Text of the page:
7th US President Andrew Jackson's Thoughts on Cryptocurrencyby@michael-brooks
832 reads
832 reads

7th US President Andrew Jackson's Thoughts on Cryptocurrency

by Michael BrooksApril 25th, 2022
Read on Terminal Reader
Read this story w/o Javascript

Too Long; Didn't Read

Let's discuss the potential of cryptocurrency and its origins with none other than President Andrew Jackson, AKA Old Hickory, the 7th US president. Even viewed from the perspective of 2022 many things can be learned from him about the decentralization of money. Surprisingly, his beliefs are actually playing out today in the growth and acceptance of cryptocurrency.

Company Mentioned

Mention Thumbnail
featured image - 7th US President Andrew Jackson's Thoughts on Cryptocurrency
Michael Brooks HackerNoon profile picture

Many college professors like to bring in guest speakers whenever possible to give their students a fresh perspective. And online courses on Zoom have made the process much more speaker-friendly because it’s so convenient. Now, imagine if you could take that app to the next level – and call on experts from the past. (It’s possible to create with holograms and AI but is very expensive). Putting those limitations aside, let’s explore what Professor Smith, who teaches economics, can do to discuss the potential of cryptocurrency and its origins.

His guest lecturer was none other than President Andrew Jackson, AKA Old Hickory, the 7th US president. I’m not going to get into some of the things about Jackson that were considered divisive, especially when viewed from the perspective of 2022. Instead, I’d like to discuss what we can learn from him about the decentralization of money. Surprisingly, his beliefs are actually playing out today in the growth and acceptance of cryptocurrency. Check out this class session:

Smith reaches out to his students in a Zoom call.

Smith: I’ve always been a believer in decentralizing money. I know that many people are more in favor of traditional ways of conducting transactions. But I’d like you to consider that it just might not make sense to have only one entity gain total control over your finances. Don’t you want more choices and flexibility? For these reasons, I’ve called on a guest from the past, who is joining our virtual session right now. President Jackson, can you hear us?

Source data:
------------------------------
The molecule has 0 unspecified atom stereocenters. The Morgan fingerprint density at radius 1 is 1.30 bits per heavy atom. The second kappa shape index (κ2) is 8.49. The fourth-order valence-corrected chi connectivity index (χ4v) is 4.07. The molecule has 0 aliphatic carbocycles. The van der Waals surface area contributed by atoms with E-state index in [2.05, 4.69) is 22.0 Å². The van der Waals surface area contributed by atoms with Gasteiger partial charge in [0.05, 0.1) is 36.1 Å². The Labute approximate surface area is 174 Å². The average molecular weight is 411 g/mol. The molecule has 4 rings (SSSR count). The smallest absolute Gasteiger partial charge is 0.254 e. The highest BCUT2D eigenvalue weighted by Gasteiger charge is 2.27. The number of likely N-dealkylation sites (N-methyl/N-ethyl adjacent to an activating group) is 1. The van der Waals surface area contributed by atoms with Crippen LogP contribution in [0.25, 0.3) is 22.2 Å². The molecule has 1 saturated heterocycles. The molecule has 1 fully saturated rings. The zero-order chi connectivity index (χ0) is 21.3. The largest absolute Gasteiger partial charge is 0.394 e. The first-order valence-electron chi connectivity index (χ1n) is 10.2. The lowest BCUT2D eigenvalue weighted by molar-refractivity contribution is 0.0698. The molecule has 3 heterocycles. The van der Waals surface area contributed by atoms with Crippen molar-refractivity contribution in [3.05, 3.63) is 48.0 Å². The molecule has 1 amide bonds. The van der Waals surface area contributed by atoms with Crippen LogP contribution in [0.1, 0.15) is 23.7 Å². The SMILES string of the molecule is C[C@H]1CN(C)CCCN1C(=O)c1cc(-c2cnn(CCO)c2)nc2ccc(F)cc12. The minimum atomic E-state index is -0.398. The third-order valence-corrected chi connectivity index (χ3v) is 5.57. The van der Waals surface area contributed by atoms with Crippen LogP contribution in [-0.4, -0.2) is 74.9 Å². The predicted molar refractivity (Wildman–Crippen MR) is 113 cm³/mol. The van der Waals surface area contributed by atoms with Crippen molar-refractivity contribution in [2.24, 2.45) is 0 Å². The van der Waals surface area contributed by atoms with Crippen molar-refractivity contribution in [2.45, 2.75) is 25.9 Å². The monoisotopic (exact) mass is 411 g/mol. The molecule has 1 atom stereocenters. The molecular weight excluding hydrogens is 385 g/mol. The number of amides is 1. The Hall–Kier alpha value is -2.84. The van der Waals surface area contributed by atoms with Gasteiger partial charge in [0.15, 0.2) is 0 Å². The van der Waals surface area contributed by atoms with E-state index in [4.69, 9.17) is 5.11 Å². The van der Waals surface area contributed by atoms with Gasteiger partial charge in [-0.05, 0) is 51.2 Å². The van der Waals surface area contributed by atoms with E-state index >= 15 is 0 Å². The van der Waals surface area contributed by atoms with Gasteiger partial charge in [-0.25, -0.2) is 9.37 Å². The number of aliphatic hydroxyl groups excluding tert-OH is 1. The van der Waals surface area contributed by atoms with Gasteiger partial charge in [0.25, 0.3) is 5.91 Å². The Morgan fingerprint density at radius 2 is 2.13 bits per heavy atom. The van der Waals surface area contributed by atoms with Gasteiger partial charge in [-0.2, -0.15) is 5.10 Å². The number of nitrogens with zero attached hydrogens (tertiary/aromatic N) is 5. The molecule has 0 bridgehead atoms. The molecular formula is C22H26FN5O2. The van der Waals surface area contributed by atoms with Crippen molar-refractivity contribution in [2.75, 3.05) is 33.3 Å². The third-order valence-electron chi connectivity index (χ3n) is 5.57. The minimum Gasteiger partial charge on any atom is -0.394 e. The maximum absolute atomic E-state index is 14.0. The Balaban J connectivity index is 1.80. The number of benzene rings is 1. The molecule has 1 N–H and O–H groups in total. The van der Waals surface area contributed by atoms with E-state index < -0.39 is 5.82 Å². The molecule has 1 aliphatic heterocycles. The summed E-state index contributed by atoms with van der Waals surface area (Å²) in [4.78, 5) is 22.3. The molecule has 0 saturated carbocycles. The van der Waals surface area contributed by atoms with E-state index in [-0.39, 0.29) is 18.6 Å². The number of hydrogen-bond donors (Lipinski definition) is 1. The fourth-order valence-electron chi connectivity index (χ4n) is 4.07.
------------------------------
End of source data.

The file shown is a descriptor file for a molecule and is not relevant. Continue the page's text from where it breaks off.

Jackson: Just a minute. My horse, Sam Patch, is making too much noise.

Smith: Sorry. When I signed up to bring you into the session, I didn’t realize the horse would be attending. I don’t think the college is going to pay for the extra costs of transporting the horse.

The horse disappears from the frame.

Jackson: I apologize for that. I just sent Sam Patch back to the 1800s. As you know, I’m all about reducing costs and debts. I shut down the Second National Bank and redistributed the funds to state banks. I thought that was a good move. In fact, I’m the only president in history that ever managed to pay off the US national debt. I’m grateful, though, that you remember me whenever you see my face on a $20 bill, but I prefer crypto.

You people of the future really messed things up because the national debt is now more than $30 trillion. I can’t even imagine that amount. And it’s about $4 trillion higher than it was around this time in 2020. What’s going on?

Smith: It would take too long to explain. However, I can assure you that some of your ideas about opposing the concentration of wealth and power in the hands of a few and giving more flexibility to the states are also getting traction in the form of cryptocurrency. Some people even call you the father of cryptocurrency because you believed in decentralization of money and ensuring privacy from government intrusion.